FIG. 1 shows a MPEG-4 bitstream that is composed of video object planes and video packets. The video is sent as a series of picture frames known as video object planes (VOP). These picture frames are replaced at a fixed rate, such as every 30 milliseconds to give the illusion of picture movement. Rather than transmit every pixel on each line, the picture is divided into macroblocks and compressed by searching for similar macroblocks in earlier or later frames and then replacing the macroblock with a motion vector or data changes.
Video object planes VOP 10, 12 are two frames in a sequence of many frames that form a video stream. Pixel data in these planes are compressed using macroblock-compression techniques that are well-known and defined by the MPEG-4 standard. The compressed picture data is divided into several video packets (VP) for each video object plane VOP.
Each video object plane begins with a VOP start code, such as VOP start code 20 which begins VOP #1 (10), an VOP start code 21, which begins VOP #2 (12). First video object plane VOP 10 has VOP header 22 that follows VOP start code 20, and data field 24 which contains the beginning of the picture data for VOP 10. After a predetermined amount of data, such as 100 to 1000 bits, a new video packet begins with resync marker 30 and VP header 32. Data field 34 continues with the picture data for VOP 10. Other video packets follow, each beginning with a resync marker and VP header, followed by a data field with more of the picture data for VOP 10. The last video packet VP #N in VOP 10 begins with resync marker 31 and VP header 33, and is followed by the final picture data for VOP 10, in data field 35.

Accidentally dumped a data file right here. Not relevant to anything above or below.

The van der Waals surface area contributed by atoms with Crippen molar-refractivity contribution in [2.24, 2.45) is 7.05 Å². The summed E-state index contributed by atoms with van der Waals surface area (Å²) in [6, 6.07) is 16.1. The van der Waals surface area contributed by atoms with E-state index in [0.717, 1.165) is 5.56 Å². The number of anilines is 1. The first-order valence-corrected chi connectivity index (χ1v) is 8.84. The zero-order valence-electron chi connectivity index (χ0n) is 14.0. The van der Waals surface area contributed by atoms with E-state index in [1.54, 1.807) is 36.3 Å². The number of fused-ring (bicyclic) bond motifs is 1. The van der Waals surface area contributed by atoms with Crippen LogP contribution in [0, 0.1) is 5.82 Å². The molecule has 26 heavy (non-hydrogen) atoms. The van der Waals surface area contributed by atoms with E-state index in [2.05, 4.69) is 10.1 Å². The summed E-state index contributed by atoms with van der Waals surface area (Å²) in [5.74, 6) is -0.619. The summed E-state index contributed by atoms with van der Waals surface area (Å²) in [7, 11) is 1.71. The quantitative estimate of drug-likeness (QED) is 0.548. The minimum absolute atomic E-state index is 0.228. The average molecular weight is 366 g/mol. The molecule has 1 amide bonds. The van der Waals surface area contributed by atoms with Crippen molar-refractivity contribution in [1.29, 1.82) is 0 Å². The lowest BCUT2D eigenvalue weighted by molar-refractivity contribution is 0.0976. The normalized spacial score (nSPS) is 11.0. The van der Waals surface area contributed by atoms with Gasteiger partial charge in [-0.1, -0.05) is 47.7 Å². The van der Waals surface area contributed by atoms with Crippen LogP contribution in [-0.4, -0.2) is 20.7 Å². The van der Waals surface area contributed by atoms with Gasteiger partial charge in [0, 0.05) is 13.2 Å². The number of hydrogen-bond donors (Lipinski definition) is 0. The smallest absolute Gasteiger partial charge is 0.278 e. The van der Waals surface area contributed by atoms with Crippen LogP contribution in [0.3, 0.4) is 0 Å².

The second video object plane VOP 12 begins with VOP start code 21 and VOP header 23, and is followed by data field 25, which has the first picture data for the second picture frame, VOP 12. Other video packets follow for VOP 12.
The VOP headers include a VOP coding type (I, P, or B), VOP time, rounding type, quantization scale, f-code, while the VP headers include a macroblock number for the first macroblock in the packet, quantization scale, VOP coding type and time. The headers can include other information as well.